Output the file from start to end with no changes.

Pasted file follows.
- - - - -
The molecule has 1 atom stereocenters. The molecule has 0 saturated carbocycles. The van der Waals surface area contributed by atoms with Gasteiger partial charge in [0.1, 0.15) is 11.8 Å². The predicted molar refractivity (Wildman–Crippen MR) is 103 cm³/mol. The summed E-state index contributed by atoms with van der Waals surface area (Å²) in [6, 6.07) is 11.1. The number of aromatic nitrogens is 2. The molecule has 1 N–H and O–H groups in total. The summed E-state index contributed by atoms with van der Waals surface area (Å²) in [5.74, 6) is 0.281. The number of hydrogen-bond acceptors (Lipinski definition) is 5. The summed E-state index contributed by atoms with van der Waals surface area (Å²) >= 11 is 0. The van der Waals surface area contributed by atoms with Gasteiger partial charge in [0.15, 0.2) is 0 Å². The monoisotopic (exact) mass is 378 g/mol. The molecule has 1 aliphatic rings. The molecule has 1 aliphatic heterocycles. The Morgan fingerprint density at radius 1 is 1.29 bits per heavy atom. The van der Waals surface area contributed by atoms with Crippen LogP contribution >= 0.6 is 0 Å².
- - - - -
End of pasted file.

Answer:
The molecule has 1 atom stereocenters. The molecule has 0 saturated carbocycles. The van der Waals surface area contributed by atoms with Gasteiger partial charge in [0.1, 0.15) is 11.8 Å². The predicted molar refractivity (Wildman–Crippen MR) is 103 cm³/mol. The summed E-state index contributed by atoms with van der Waals surface area (Å²) in [6, 6.07) is 11.1. The number of aromatic nitrogens is 2. The molecule has 1 N–H and O–H groups in total. The summed E-state index contributed by atoms with van der Waals surface area (Å²) in [5.74, 6) is 0.281. The number of hydrogen-bond acceptors (Lipinski definition) is 5. The summed E-state index contributed by atoms with van der Waals surface area (Å²) >= 11 is 0. The van der Waals surface area contributed by atoms with Gasteiger partial charge in [0.15, 0.2) is 0 Å². The monoisotopic (exact) mass is 378 g/mol. The molecule has 1 aliphatic rings. The molecule has 1 aliphatic heterocycles. The Morgan fingerprint density at radius 1 is 1.29 bits per heavy atom. The van der Waals surface area contributed by atoms with Crippen LogP contribution >= 0.6 is 0 Å².